Driving with Unrestrained Pets in the Car Can Be as Dangerous as Texting While Driving

There are many dangerous driving distractions, including texting or talking on the cell phone while driving. However, driving with pets in the car is rarely cited as a danger to safe driving. Nevertheless, unrestrained pets in the car can prove to be as dangerous as other driving distractions.

In a recent survey conducted by the AAA Foundation for Traffic Safety and Kurgo, a pet safety product company, 80% of pet owners reported that they drive with their pets in the car on a regular basis: to run errands, go to the pet store, take road trips, or go to work. But only 17% reported that they use a pet restraint system during car rides–which can be a danger to both the pets and the people in the car. If your pet is unrestrained during car rides, they are most likely wandering around while you are driving. This can be very distracting, since you are probably busy telling your pet to stop barking, scratching the seats, or to sit down while driving–all of which takes your focus off of the road, creating a hazard for yourself and for other drivers. In addition, if your pet is unrestrained during a car ride they are more likely to be thrown with violent force from the car if an accident were to occur, increasing the chances that they are needlessly killed when a restraint system would have kept them more secure.

In choosing a pet restraint system to use during car trips, consider the following tips:

  • Use safety barriers throughout the car: there are two different sets of barriers for your car. One fits in the opening between your trunk and your back seat. These are most often metal or plastic bars. The other type of barrier sits in between the front seats and back seats. Most often these are made of netting, strong fabric or plastic. The first type of barrier is primarily meant to keep your dog secure in their seat, especially in the case of sudden stops or an accident that could project them out of the windows of the car. The second type of barrier is primarily for the driver’s safety, to keep a pet from suddenly leaping onto your lap while you’re driving.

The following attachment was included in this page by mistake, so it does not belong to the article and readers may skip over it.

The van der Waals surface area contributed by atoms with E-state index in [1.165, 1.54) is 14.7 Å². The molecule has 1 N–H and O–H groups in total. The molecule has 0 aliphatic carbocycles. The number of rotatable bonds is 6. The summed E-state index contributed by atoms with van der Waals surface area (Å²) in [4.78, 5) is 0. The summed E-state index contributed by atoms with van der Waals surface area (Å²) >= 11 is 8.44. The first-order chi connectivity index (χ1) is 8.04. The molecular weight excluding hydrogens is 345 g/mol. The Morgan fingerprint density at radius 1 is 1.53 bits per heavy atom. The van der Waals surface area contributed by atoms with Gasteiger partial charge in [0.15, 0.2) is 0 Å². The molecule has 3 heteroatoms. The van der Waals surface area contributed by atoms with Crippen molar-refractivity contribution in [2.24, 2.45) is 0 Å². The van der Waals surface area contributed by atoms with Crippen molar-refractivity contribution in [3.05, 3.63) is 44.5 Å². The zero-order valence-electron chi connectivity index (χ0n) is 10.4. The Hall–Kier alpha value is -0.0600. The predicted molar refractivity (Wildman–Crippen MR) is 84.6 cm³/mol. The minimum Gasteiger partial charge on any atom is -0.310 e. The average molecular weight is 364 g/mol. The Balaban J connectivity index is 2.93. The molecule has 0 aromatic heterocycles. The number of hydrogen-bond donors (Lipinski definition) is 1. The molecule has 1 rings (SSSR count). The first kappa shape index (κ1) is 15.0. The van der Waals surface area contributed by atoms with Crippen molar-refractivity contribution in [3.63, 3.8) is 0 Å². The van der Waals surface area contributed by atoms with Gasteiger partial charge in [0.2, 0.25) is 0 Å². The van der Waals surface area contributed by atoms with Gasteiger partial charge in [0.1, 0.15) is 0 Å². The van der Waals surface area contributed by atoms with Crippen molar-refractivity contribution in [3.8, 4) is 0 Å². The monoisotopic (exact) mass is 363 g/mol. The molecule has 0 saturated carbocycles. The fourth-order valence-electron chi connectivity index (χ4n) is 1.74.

• Match dog size to proper seatbelt restraint: dog seat belts are adjustable straps that keep your dog in place while the car is moving. Again, like safety barriers, dog seat belts keep dogs from hitting against the hard panes of the car doors or from destroying the seats if they are agitated. Most importantly, they give you the peace of mind that you need, knowing that your pet is safe and won’t damage the inside of your car. However, it is important to match the seatbelt to the size of your dog: they come in many different sizes and are only effective if they are the right size.
  • Doggy booster seats are also safe and comfortable: seat belts aren’t always the best option to keep your dog secure in the car, especially if you have a small breed dog. It is easy for smaller dogs to jostle around even when they are belted in with a dog seatbelt. Instead, booster seats provide your small dog with a comfortable seat and more security. However, booster seats are not a good option for larger dogs. Rather, stick with the dog seatbelt.
  • When using a carrier, secure properly: if you are going to use a carrier for your dog or cat, make sure that it is properly secured inside of the car so that it won’t fly around in the case of a collision. In addition, buy the right size carrier for your pet so that they feel comfortable in a large enough carrier, but aren’t jostling around in one that is too big.